Without getting too deep into the science, after your body runs out of fuel (carbs) to keep you energized, it starts to break down fats and proteins, which can help you lose weight — this process is called “ketosis.” Today, keto is gaining popularity among people with type II diabetes, but it was actually created to help treat epilepsy back in the 1920s.
While weight loss is possible, it’s important to note the lack of long-term data about keto. (Keep in mind, carbs aren’t all bad!)
If following this plan, try cheese, avocado, beef, Greek yogurt or seafood, which are all keto-friendly!
The dairy-free diet is exactly what you think: removing all dairy products, basically anything made from animal milk. If following this plan, milk, cheese, butter and yogurt are all no-nos.
A common mistake is lumping eggs into this category. While they might be located in the same aisle at the grocery store, eggs are not dairy.
People who eat dairy-free see reduced bloating, clearer skin and improved digestion. However, there isn't strong research to back up the skin claim. Remember, dairy is a strong source of calcium, potassium and vitamin D, so make sure to get those nutrients from other places!
Lactose intolerance — a problem with your body’s ability to digest dairy — is the deciding factor for many. Some dairy products are lactose-free and others have minimal lactose. People with the condition find relief after adjusting their eating habits. If you love dairy, but your stomach doesn't, check out these tips from the National Dairy Council.
Try this sorghum power salad as a delicious, dairy-free entree!
Paleolithic (Paleo) Diet
This craze takes us back to the days of the caveman. Foods which could have been found during the hunter-gatherer times are the only ones on the menu. Items like dairy, legumes and grains — which saw a rise once farming began — are removed, and no processed foods are allowed.
The Paleo Diet is aimed at getting your body back to what the early humans used to eat. Followers believe fast advances in technology, farming and processing foods did not give our bodies enough time to adjust. (Read here for some common farming myths, busted!)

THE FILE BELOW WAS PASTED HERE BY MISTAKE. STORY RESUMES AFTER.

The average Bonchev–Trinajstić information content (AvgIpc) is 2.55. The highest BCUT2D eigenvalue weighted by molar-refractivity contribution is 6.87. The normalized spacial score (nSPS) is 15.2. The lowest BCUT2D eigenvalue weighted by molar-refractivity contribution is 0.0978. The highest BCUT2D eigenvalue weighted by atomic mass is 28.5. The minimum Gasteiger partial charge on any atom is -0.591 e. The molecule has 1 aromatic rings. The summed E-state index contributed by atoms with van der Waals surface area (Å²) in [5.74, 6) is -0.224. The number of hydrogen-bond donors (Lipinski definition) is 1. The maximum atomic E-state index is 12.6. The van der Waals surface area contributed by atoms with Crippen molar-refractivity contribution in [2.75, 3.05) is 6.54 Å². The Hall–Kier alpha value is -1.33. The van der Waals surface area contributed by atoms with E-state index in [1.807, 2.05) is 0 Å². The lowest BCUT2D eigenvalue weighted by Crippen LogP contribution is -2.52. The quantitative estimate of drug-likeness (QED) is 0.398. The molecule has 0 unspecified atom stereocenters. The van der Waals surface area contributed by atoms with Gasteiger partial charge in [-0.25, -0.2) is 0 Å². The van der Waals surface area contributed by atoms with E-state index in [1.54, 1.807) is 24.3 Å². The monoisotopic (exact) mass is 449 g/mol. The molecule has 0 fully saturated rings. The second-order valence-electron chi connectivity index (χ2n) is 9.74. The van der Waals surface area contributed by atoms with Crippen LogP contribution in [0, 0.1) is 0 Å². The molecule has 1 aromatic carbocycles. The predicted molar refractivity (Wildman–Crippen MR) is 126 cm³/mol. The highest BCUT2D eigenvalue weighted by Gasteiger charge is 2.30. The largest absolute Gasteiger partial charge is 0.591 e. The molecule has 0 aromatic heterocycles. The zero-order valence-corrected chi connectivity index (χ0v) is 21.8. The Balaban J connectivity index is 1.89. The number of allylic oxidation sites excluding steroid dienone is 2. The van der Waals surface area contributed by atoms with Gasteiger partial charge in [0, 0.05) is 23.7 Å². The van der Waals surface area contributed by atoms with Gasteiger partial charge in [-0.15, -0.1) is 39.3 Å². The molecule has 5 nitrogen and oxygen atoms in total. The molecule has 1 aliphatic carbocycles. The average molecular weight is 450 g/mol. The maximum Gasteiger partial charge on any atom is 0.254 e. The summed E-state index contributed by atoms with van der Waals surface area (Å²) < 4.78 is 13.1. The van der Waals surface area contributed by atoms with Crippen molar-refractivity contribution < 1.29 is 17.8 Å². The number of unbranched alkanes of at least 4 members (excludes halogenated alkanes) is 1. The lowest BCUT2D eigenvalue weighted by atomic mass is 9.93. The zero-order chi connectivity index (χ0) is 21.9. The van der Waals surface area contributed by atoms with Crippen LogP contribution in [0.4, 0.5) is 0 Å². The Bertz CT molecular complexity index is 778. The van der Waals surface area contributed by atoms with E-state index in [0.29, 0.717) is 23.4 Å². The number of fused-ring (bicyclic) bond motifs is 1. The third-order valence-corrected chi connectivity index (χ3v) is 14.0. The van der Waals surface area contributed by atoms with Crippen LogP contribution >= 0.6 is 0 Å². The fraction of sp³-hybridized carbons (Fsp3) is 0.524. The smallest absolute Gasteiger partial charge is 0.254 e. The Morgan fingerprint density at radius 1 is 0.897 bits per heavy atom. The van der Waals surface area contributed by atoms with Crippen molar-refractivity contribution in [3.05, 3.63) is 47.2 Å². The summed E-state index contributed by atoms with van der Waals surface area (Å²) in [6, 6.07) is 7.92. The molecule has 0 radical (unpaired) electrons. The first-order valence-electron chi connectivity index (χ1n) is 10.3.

Benefits of Paleo are said to be weight loss, better blood pressure control and improved glucose tolerance.
While following this diet, pack in the fruits, veggies, nuts, lean meats and fish. Since dairy isn’t an option here, make sure to get your calcium from another source!
The name might speak for itself, but there are two common ways to go about limiting when and how much you eat. The first option is to eat normally for a few days, then only consume a very small number of calories during the next few days. A second route is to limit your eating to a few set hours each day and fast the rest of the time.
While there are no dietary restrictions during the times you can eat, fasters often consume fewer calories than someone on a normal schedule. This decrease in calories can lead to weight loss.
Fasting may also help lower blood pressure and cholesterol levels, but there is not enough long-term research to be sure.
Since the menu is up to you, check out our favorite multigrain muffins for a quick snack or breakfast!
Which Diet is Right for You?
The truth is, only you can answer that! The best advice we can give is to do your research, talk with your healthcare provider or a registered dietitian before making any drastic changes and try not to be overwhelmed by the amount of information out there. (Also, check the quality of your sources.) There’s a lot of research out there on the Mediterranean and DASH diets, which are often considered the gold standards. Happy eating!